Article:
Patients randomized to the intervention cohort will be provided the same usual care as the control cohort. In addition, this cohort of participants will receive clinical pharmacist-led supplemental medication therapy monitoring and management, utilizing a smartphone-enabled mHealth app, integrated with televisits and home-based monitoring of blood pressures and glucoses (when applicable). Patients in this cohort will be provided with a mobile device/data plan if they are not current owners of an iPhone version 4 or later (Apple, Cupertino, CA). All will also be provided with a Bluetooth-enabled, automated, cuff-style bicep home blood pressure monitor and a Bluetooth-enabled digital home blood glucose monitor (if the patient has diabetes; ForaCare, Moorpark, CA). On the mobile device, a HIPPA compliant app developed by our collaborative group will be installed that displays the patient’s medication list and alerts them when it is time to take each medication, requiring them to indicate if the medication was taken for adherence tracking. Through the app, medication regimen-specific symptom surveys will be pushed to patients that ask the frequency and severity of common side effects of their medications on a monthly basis and on-demand by the subject. The intervention will include a clinical transplant pharmacist telemonitoring subject medication; medical appointment adherence; weekly blood pressure/glucose readings (if applicable); and scheduling telehealth visits with patients, as outlined in Table 1.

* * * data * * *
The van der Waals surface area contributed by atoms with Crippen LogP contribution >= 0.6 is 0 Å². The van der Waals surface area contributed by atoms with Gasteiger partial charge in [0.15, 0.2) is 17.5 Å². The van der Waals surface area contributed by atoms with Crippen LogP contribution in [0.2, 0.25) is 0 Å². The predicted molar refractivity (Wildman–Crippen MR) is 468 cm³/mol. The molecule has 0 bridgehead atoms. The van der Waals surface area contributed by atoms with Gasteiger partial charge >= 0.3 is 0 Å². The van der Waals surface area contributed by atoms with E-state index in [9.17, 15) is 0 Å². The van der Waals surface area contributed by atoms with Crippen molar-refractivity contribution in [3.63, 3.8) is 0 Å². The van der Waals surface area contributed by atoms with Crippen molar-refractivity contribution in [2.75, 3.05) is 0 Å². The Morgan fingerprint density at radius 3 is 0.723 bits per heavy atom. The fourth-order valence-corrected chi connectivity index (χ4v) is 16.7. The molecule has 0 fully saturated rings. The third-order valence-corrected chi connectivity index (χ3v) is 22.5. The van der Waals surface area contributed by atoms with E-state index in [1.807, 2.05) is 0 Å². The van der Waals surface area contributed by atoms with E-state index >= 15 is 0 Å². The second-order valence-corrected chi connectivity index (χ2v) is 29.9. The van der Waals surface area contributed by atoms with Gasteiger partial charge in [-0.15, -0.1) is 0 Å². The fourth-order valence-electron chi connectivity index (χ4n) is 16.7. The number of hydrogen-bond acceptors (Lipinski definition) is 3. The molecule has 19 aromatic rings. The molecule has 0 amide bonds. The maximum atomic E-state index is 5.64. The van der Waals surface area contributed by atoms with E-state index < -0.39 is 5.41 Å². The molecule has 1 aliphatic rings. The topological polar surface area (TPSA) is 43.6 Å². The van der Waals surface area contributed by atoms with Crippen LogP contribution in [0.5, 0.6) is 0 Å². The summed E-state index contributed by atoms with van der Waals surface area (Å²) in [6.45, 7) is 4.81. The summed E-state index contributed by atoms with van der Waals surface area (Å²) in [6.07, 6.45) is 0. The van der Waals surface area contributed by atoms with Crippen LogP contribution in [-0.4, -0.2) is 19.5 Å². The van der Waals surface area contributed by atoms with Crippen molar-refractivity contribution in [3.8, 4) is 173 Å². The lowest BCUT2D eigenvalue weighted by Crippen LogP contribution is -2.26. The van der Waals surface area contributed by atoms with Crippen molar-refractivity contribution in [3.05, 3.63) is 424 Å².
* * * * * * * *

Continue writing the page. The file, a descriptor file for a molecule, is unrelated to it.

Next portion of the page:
The clinical transplant pharmacist will be alerted by the patient if there are medication changes made by outside providers, through a patient-initiated notification on the app in addition to prescription refill monitoring (SureScripts, Arlington, VA). At this point, the patient will be contacted to evaluate the medication change and determine if the adjustment to the regimen is safe and effective. If the pharmacist deems this change to be of concern, they will work with the patient and prescribing physician to alter the regimen in an appropriate manner. In addition, the pharmacist will be alerted if the patient has evidence of significant nonadherence (≥20% missed self-reported medication doses in the course of a week), if they have blood pressure or glucose values that fall into critical ranges or if there are alarming trends in their readings or symptom assessments from surveys. Upon receiving these alerts, the pharmacist will communicate with the patient, determine the root cause, and coordinate care with other care providers as delineated at the bottom of Figure 1. During televisit encounters, the transplant pharmacist will conduct a thorough medication review, evaluate for signs and symptoms suggestive of medication safety issues, screen for drug-drug and drug-disease interactions and provide recommendations to resolve identified issues to the patient and/or provider, when applicable. The clinical pharmacist will be alerted and evaluate each patient when making a transition of care (emergency room visit, inpatient admission or discharge) to ensure accurate medication regimens are communicated to accepting teams and to the patient. The process used to resolve medication safety issues during distant monitoring is outlined in Figure 2. Once the clinical pharmacist identifies an issue, they will develop a management plan using the algorithm detailed in Figure 2, discuss the recommendations with the providers, agree on a plan, and implement the plan with direct patient follow-up. The algorithm in Figure 2 encompasses the major medication safety issues, including side effects, adherence, drug interactions and less than optimally controlled comorbid disease states. This algorithm is a guideline, and the transplant pharmacist will use this, as well as their clinical judgment and professional experience, to develop the medication safety issue resolution plan.